Get OutsideYour Mom was right when she told you to go outside and get some fresh air — being outdoors does wonders for any mood. A fairly natural setting, even if it’s just some flowers or trees outside your office, or a small park, can help you to feel relaxed and refreshed. Even just sitting outside and reading or eating your lunch can make a huge difference as long as you get some nice bright sunshine. It’s even better if you can go out and exercise, as exercise reduces stress and triggers pleasurable feelings in the brain. Just remember that a ten-minute jog in a park is emotionally better for you than and hour under florescent lighting on a treadmill. Eat a Happiness Diet It’s a fact: there are foods that make you feel tired and stressed, and there are foods that make you feel happy. One of the primary substances that puts people in a bad mood is caffeine. Yes, you may think that morning coffee is the only way you can face the day, but in fact it can make you feel stressed, irritable, and give you a tendency to overreact to small problems. Instead of caffeine, try peanut butter or bananas for a natural energy boost — they actually make a great sandwich together! Also, avoid empty sugars such as from soda or candy, which can make it hard to focus and then cause an emotional crash later on. If you crave something sweet, straight dark chocolate is a good choice — it is good for the heart (in moderation of course), and it triggers pleasure hormones that can give you a real pick me up. Adjust Your Sleep Schedule If you feel grumpy in the mornings even after a full night’s sleep, the solution may surprise you. Try getting up earlier. If you are getting enough hours of sleep, you may just not be getting them at the right time. Take a week or two and get up an hour to an hour and a half early, and go to bed that much later. Some people feel awful at eight A.M., but feel great if they get up at six. Getting up early means you won’t be rushed, and you will be able to relax and wake up slowly before you have to start fulfilling the demands of the day. In addition, many people claim that the early morning sunlight for the first two hours after sunrise can give you a good mood that will last all day. Make A Happy Place It sounds childish, but it makes a huge difference. Create a happy environment for yourself, where you feel safe, and fill it with things you enjoy. It doesn’t matter if it’s old comic books, stuffed animals, or photographs of natural landscapes. Choose a place in your house that is going to be solely your own, somewhere where you can have privacy and where you can stay comfortably for an hour or two. Put in a scented candle or two, a CD player with your favorite CDs, and a good book. Avoid having a TV or computer here — this is a place for you to have time to yourself, with yourself, and media can be a little invasive. Every day, make some time for yourself to spend in your happy place. It will give you a sense of security to have it there, the feeling of a place where you can escape the daily grind, and something to look forward to. Try Something New Sometimes you feel depressed because you are bored with your routine, so try something new. Take a class on cooking, or pottery. Learn to play an instrument. Take a different route to work, or go hiking or camping for a change or scenery. Join a gym, or join a book club. Sometimes just changing your pattern a little can breath a new excitement and sense of interest in your life.


Pick Out the Positives

Learn to find the good things in life, and focus on them instead of the negatives. When you feel bad, force yourself to take a breath, step aside, and find something in your life that makes you happy. Concentrate on it for a few minutes, on how it makes you feel, and remember that it’s never as bad as it seems.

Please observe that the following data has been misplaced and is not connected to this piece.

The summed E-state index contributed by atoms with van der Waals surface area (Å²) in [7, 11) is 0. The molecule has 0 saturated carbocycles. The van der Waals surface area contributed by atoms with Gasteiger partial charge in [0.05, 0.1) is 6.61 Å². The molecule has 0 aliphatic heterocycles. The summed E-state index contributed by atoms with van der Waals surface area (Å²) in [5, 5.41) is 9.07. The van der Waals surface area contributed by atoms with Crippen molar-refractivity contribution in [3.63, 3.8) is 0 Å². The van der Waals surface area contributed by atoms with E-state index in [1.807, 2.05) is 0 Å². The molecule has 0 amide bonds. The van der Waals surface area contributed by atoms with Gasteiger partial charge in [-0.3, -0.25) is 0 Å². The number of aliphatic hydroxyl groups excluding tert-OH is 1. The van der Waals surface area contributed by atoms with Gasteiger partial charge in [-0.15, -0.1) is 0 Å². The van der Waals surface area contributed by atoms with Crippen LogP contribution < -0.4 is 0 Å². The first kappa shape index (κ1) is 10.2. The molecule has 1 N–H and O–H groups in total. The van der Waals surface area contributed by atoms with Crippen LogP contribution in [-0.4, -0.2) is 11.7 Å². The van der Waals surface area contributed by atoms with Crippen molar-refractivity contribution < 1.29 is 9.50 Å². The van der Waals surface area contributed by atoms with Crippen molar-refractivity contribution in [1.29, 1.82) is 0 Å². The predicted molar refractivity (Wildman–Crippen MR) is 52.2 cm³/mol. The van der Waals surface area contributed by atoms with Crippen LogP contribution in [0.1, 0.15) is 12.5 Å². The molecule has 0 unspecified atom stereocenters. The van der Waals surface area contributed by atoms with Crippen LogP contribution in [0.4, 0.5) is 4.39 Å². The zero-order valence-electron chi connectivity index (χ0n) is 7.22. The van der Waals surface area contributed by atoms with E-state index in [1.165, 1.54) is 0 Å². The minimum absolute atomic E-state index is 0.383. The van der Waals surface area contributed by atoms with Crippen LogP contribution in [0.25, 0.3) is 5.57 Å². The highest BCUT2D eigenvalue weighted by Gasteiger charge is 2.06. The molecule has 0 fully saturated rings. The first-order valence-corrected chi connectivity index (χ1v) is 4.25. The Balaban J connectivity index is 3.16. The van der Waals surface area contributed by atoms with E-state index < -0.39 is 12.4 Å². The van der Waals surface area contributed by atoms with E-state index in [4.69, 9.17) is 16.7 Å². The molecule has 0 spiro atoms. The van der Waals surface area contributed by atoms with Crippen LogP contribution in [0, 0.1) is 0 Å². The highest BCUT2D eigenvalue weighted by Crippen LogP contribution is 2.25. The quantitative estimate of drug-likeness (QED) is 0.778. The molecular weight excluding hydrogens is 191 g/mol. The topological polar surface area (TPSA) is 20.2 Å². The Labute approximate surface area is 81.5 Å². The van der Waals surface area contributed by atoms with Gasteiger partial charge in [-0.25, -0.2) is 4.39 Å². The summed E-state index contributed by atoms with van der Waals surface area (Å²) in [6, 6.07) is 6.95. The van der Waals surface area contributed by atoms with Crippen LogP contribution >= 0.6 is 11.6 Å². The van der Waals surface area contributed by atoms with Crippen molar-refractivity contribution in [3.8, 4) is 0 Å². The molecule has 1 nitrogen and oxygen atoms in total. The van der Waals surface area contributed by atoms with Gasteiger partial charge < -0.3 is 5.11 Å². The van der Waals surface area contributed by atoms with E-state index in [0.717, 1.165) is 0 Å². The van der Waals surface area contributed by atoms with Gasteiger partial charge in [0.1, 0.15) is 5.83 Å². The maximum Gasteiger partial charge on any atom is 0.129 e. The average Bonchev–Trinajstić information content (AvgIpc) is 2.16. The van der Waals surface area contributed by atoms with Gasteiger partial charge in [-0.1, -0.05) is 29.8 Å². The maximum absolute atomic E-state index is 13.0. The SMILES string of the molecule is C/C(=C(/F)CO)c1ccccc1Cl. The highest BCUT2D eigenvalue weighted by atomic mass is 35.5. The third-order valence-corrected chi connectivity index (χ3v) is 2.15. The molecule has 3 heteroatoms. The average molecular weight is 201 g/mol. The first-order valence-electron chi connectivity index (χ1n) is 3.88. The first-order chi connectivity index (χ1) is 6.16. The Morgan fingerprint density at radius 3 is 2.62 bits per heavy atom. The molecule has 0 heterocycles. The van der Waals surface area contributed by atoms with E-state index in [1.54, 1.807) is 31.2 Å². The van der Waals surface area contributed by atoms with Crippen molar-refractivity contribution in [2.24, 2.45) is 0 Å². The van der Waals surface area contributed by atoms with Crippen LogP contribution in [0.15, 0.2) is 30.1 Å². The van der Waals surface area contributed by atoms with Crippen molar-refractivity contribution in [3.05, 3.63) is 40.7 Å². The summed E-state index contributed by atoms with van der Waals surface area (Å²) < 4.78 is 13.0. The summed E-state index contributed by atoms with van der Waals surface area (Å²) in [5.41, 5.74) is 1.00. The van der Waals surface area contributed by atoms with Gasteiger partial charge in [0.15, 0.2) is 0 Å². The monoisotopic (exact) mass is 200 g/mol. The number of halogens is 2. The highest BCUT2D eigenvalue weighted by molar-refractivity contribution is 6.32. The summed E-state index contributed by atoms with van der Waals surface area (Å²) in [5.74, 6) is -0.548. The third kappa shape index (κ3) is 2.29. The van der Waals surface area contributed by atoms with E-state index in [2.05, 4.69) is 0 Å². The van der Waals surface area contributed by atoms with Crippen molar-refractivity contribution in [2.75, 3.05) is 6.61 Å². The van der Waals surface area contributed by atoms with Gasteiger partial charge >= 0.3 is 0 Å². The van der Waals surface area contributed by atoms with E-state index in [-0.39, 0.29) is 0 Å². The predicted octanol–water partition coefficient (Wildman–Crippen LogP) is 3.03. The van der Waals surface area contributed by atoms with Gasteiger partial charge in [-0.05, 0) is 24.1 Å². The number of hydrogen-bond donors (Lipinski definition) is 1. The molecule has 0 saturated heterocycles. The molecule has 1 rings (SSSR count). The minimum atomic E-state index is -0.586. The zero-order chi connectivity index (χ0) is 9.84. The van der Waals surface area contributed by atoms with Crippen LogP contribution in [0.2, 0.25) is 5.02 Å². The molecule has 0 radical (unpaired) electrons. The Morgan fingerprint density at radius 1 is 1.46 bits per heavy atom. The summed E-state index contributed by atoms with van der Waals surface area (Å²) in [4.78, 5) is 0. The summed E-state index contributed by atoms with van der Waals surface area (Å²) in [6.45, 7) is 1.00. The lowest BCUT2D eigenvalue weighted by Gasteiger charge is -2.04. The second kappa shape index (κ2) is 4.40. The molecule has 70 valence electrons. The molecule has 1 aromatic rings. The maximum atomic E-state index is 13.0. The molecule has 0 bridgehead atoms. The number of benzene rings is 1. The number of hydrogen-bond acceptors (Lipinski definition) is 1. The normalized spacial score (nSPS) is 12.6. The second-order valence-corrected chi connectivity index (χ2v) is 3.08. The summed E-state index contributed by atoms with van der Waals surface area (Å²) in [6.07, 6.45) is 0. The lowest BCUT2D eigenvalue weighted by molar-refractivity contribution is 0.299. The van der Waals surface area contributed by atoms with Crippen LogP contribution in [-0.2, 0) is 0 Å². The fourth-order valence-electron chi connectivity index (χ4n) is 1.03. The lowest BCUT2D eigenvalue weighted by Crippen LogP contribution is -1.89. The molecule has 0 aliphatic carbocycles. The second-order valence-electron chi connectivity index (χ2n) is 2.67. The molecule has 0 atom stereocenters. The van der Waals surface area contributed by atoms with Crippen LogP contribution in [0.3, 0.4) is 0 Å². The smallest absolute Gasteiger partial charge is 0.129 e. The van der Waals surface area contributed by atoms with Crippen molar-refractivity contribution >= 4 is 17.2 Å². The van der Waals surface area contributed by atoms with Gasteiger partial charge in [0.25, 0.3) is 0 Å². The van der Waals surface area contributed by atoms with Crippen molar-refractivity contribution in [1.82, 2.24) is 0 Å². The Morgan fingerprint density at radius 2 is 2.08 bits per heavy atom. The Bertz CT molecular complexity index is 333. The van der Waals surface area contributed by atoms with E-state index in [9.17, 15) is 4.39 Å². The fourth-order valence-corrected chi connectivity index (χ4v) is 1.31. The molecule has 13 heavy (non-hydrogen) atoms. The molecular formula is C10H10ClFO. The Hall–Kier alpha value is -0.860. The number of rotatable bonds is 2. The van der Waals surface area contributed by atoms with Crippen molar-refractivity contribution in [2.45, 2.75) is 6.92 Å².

Slip Past Stress

People talk about “fighting” stress, but that’s probably a poor choice of words — the key is let the stressors, factors in your life that make you stressed, just slip past you. When you start to feel stressed, don’t let yourself get all worked up, even if it’s to struggle to push that stress down. Instead, just let it slide past you. Don’t react; don’t fight. You can work this problem out, but getting upset won’t fix anything. Remember that your mind is a place just for you, and you can chose to keep it secure against the things that upset you. Choose not to let it get to you. Since sadness can come from stress and stress can come from sadness, this is a good technique to relieve some of the pressure of a bad day.

Consider Yourself First

Many people feel sad because they are trying to take on the problems of their friends, their family, and everyone around them on top of their own. This is a wonderful intention, but thinking this way will only make you so upset that you can’t help anyone. You have to be able to step back, stay just in your own world, and focus on yourself. Remember that you can be supportive, and be helpful — but just as only you can really combat your own disappointments and frustrations, in the end every has to be responsible for how they react to what life gives them. Take care of your own life, any sadness that you feel on your own part, first. Make sure that you are okay with yourself and your situation before you try to tackle anyone else’s problems.

Keep It In Perspective

When you are sad about something, think of the worst-case scenario. If you’re feeling bad the tendency is to exaggerate, but force yourself to be realistic. In all honesty, what is the worst that can happen? You’re alive today, and it’s pretty likely that you’ll be alive tomorrow to. And that means that anything that’s getting you down is something you’ll have a chance to work on. When you really look at where most sadness is coming from, it’s much more emotional than rational. In reality, most situations just aren’t that bad, and whatever you tell yourself, they are probably going to work out okay.

Indulge in Bad Days

Sometimes, when you feel miserable and you want nothing more than to spend the day in bed, that’s exactly what you should do. Every once in a while, be willing to give yourself a Bad Day Off. Wallow in self-pity. Have a good cry. Stay in bed as long as you like. After a few hours, you’ll work all that sadness out of your system, and you’ll want to get up and do something. Usually after a spell like this, you’ll feel much better once you rejoin the waking world and sometimes, it’s good to just let yourself feel the way you need to feel in the moment.

These ten tips can change your mood, change your day, or even change your life. If you have something else in your life that makes you smile when you feel down, than go for it! Everyone is different, and there are infinite sources of happiness in the world. Yes, everyone has bad days — but by changing what you do and how you think, you can get up and get back to your life that much faster.

If you’ve read hundreds of self-help-tips, and find that you need more (or maybe you simply can’t get enough energy to help yourself) do not hesitate to call. Counseling help at Therapy in Philadelphia / Center for Growth is available. You do not have to go through this alone. Our therapists, located in Center City Philadelphia can help you. All you have to do is call.